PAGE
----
Imagining the Red Sox without Xander Bogaerts and Rafael Devers

BOSTON, MA - OCTOBER 5: Xander Bogaerts #2 and Rafael Devers #11 of the Boston Red Sox pose for a photograph before a game against the Tampa Bay Rays on October 5, 2022 at Fenway Park in Boston, Massachusetts. (Photo by Billie Weiss/Boston Red Sox/Getty Images)
BOSTON, MA - OCTOBER 5: Xander Bogaerts #2 and Rafael Devers #11 of the Boston Red Sox pose for a photograph before a game against the Tampa Bay Rays on October 5, 2022 at Fenway Park in Boston, Massachusetts. (Photo by Billie Weiss/Boston Red Sox/Getty Images) /

A Red Sox Haloween nightmare: No Xander Bogaerts and Rafael Devers

Changes are in the air for the Boston Red Sox as they will attempt to make the team relevant in the American League East.

But exactly what changes will take place are yet unknown. Pitching is undoubtedly critical, and if their president of baseball operations continues to scour the waiver wire for reinforcements, that just won’t cut it.

The overriding theme of the past season was Xander Bogaerts’ future and the anticipated opt-out of the team-friendly extension he initiated in 2019. Management has made functionary comments designed to mollify Red Sox Nation, but it will come down to bang for the buck and just what level of fiscal sincerity management has.

In the contractual waiting room is Rafael Devers. The just-turned-26 third baseman has one more season of contractual servitude before experiencing the fiscal joys of free agency. The numbers show Devers is on the cusp of a possible team-eclipsing record haul, but as usual, the organization is lowballing a homegrown star right out the door.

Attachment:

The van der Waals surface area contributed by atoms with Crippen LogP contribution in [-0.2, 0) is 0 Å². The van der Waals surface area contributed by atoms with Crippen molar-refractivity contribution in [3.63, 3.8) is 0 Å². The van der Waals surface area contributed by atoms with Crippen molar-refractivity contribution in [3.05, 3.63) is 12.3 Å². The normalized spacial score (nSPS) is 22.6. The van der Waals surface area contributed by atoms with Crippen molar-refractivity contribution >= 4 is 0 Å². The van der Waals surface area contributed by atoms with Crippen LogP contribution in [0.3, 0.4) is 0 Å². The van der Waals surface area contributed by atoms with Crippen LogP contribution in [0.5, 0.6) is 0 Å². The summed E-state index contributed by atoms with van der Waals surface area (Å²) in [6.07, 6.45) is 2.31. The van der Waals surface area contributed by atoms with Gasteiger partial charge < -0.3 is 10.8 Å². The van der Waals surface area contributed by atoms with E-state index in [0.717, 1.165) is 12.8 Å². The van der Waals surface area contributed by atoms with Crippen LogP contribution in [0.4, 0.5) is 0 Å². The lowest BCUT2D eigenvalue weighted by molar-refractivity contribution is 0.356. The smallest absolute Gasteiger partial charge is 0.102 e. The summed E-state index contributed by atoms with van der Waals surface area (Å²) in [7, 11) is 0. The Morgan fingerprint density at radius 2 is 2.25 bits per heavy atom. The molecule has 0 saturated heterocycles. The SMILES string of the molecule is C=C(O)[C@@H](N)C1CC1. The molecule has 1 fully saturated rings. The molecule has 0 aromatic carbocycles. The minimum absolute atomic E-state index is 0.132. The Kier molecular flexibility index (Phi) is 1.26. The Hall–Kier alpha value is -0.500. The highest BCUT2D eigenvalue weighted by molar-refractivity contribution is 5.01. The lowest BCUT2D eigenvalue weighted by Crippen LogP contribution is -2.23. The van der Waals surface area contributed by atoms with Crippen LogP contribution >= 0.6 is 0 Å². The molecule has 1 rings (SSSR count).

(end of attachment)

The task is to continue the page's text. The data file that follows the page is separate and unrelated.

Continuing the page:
Let’s assume the worst for a moment: Bogaerts and Devers both leave this offseason, the former via opt-out, the latter by trade. The PR nightmare that follows will ensure that social media, print media, and the local watering holes will explode with invectives directed towards Chaim Bloom, ownership, and anyone mentioned in the corporate structure. The Mookie Betts brouhaha will pale in comparison; there are no flimsy excuses about payroll and prospects this time.

The left side of the infield gets vaporized. Bogaerts gets a wheelbarrow full of money from the Dodgers, Cubs, Phillies, or some other team smart enough to see his value, and management – tired of the drama – trades Devers for an uneven return à la the Betts trade.

Then what? Let’s take a look at the roster as currently constructed. The shortstop situation is the simplest of solutions since the Red Sox handed Trevor Story a six-year deal at $140M last year rather than simply giving Bogaerts a raise, which would’ve cost significantly less. Story had two significant contributions in 2022 – excellent defense and a pile of missed games, and Story finished with a 100 wRC+. Disappointing but certainly not a Pablo Sandoval-esque debacle.

What happens at second base?

First in line on the depth chart would be Christian Arroyo, who is under club control through 2025, but whose career is frequently in crisis due to IL visits. In 2022, his grand total was a meager 87 games, but .286/.322/.414 and six homers are encouraging. Good luck getting 140 games, though.